Sean– I translated the paragraphs where you’re quoted. Good article!
From page 1:
Sean Stannard-Stockton advises wealthy and generous families. His firm, Ensemble Capital Management, helps those families create foundations or seek out possibilities to pay lower taxes. “That allows them to give more money,” particularly in California. Stannard-Stockton, columnist for the Financial Times and blogger, places the birth of the “second great wave of philanthropy” around the early 90s. The 90s were a decade of explosion of wealth. In 1997, Forbes magazine found 423 billionaires in the whole world. Today there are 1,125.
The technomillionaires of Silicon Valley are one league of Rockefellers. Every day there are more philanthropists with business experience. “Think about those who invest in the stock market. An unsophisticated investor will buy a stock because they like the product. A sophisticated investor will seek out companies that do good business. The available information in the financial market is more advanced than the philanthropic market,” says Stannard-Stockton.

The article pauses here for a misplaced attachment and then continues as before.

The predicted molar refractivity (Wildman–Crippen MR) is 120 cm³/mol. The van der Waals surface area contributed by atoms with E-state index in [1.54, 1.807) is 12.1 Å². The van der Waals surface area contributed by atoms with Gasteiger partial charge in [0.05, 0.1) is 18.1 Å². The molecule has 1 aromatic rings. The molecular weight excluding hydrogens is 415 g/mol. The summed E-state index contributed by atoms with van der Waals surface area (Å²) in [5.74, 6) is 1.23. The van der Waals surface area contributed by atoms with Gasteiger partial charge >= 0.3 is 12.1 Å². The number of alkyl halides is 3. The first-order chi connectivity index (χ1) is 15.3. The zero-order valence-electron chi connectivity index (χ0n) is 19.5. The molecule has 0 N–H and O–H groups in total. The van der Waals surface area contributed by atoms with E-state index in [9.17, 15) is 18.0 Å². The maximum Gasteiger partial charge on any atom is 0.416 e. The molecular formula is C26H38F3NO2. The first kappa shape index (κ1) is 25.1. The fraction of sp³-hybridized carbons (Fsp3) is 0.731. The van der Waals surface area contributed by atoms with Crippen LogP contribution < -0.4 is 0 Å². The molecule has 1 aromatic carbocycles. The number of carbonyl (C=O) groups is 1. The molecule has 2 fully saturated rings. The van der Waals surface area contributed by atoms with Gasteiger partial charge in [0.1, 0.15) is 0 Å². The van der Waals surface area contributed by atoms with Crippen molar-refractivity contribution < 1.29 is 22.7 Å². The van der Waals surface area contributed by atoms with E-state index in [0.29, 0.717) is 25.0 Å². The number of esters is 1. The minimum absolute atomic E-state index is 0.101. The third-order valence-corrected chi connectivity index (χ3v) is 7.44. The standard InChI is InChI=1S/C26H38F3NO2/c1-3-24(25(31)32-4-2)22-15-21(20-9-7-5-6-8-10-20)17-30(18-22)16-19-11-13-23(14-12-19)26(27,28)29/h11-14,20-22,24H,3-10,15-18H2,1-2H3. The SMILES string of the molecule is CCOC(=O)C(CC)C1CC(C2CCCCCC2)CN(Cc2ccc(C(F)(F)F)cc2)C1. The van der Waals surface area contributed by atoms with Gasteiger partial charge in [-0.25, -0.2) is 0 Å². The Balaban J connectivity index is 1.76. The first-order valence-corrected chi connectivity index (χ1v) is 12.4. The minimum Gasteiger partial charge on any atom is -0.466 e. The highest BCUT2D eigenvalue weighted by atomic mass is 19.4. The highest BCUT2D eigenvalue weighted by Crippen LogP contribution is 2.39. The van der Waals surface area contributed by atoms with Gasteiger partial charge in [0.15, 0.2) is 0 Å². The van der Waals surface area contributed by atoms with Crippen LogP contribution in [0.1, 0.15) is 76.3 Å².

on page 2:
“Sean Stannard-Stockton warns against the tendency to fully apply the methods of the business world: the effects of a donation can’t be measured like those of a business. According to Paul Schervish, who is convinced that new philanthropy is an engine for social change, those methods are only “one tool.” Some, like journalist Richard Morais, predict a “great financial scandal, just like Enron, in the nonprofit sector”
You’re very welcome–just happened across the post at the right moment.